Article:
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How Does Ketamine Affect the Brain?

Originally developed to replace phencyclidine (PCP) for anesthetic and analgesic purposes, ketamine is now known to exert antidepressant actions in the brain. Research suggests ketamine relieves symptoms of treatment-resistant depression by stopping specific receptors and regions in the brain from releasing chemicals involved in depression.

What Happens in the Brain After a Ketamine Infusion?

Once the body begins absorbing ketamine via infusion, it is quickly distributed throughout the brain. Ketamine especially targets N-methyl-D-aspartate (NMDA) receptors found on brain cells called postsynaptic neurons. A postsynaptic neuron is simply a nerve cell that has received an electrical impulse (communication signal) from a nearby nerve cell.

NMDA receptors are also referred to as glutamate receptors because they respond only to the neurotransmitter glutamate. When NMDA receptors “respond” to glutamate, this means they are taking in glutamate to perform regulatory actions involved in signaling, memory, and learning.

Research has discovered that people with depression have abnormally low levels of glutamate in the brain. Scientists think ketamine prevents NMDA receptors from taking in large amounts of glutamate. This allows glutamate levels to rise in the brain to help relieve symptoms of depression.

Ketamine is also thought to suppress activity in an area of the brain called the lateral habenula. PET brain imaging scans of individuals with depression have found increased activity in their lateral habenula not found in people without depression. Ketamine seems to reduce cell signaling in the lateral habenula that can alleviate symptoms of treatment-resistant depression.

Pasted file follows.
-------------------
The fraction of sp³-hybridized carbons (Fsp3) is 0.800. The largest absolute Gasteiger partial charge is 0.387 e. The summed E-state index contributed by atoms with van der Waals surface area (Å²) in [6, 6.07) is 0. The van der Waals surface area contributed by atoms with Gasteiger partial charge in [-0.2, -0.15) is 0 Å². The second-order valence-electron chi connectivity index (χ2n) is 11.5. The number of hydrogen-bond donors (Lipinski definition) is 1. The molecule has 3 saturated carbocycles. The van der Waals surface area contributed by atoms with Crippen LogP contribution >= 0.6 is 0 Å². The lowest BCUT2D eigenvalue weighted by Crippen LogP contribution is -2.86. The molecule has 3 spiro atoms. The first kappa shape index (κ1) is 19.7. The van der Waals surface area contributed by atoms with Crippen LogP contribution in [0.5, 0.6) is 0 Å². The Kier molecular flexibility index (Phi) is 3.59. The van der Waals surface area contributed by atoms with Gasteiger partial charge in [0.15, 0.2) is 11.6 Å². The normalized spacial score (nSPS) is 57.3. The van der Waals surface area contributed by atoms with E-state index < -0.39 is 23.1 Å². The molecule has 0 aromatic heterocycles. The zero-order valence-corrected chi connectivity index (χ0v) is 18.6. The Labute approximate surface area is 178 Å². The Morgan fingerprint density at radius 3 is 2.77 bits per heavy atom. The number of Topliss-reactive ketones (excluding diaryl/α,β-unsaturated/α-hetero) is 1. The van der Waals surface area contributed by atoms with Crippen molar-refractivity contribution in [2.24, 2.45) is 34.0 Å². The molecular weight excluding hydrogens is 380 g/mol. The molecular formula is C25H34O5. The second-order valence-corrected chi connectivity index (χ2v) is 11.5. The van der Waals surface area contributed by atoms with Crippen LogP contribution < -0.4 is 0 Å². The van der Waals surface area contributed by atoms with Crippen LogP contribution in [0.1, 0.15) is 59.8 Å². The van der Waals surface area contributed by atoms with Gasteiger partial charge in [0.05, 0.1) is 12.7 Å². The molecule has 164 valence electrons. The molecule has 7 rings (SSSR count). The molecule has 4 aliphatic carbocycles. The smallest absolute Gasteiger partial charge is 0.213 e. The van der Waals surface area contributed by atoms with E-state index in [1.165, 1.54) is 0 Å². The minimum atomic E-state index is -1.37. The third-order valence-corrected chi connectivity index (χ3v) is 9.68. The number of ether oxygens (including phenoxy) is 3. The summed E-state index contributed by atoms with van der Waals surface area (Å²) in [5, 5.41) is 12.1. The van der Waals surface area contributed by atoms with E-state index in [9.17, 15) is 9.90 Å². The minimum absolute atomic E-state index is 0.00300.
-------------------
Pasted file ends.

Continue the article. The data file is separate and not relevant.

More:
Ketamine Treatment for Obsessive-Compulsive Disorder

Obsessive-compulsive disorder (OCD) is characterized by an inability to stop thinking about doing something and performing ritualistic activities to reduce anxiety. When someone with OCD is prevented from completing a behavior they feel compelled to do, they will experience extreme anxiety, severe depression, and panic attacks.

New studies indicate that ketamine may help reduce symptoms of OCD by rapidly interacting with the brain’s opioid system. While OCD is typically treated with serotonin-reuptake inhibitors such as Zoloft and Paxil, the time it takes for SRIs to alleviate OCD symptoms can range from one to two months. Ketamine’s ability to swiftly provide relief for depression, anxiety, and OCD makes it an increasingly viable alternative to treatment-resistant OCD.

Contact Premier Infusions today to schedule a consultation appointment about receiving ketamine infusions for the treatment of depression, anxiety, or OCD.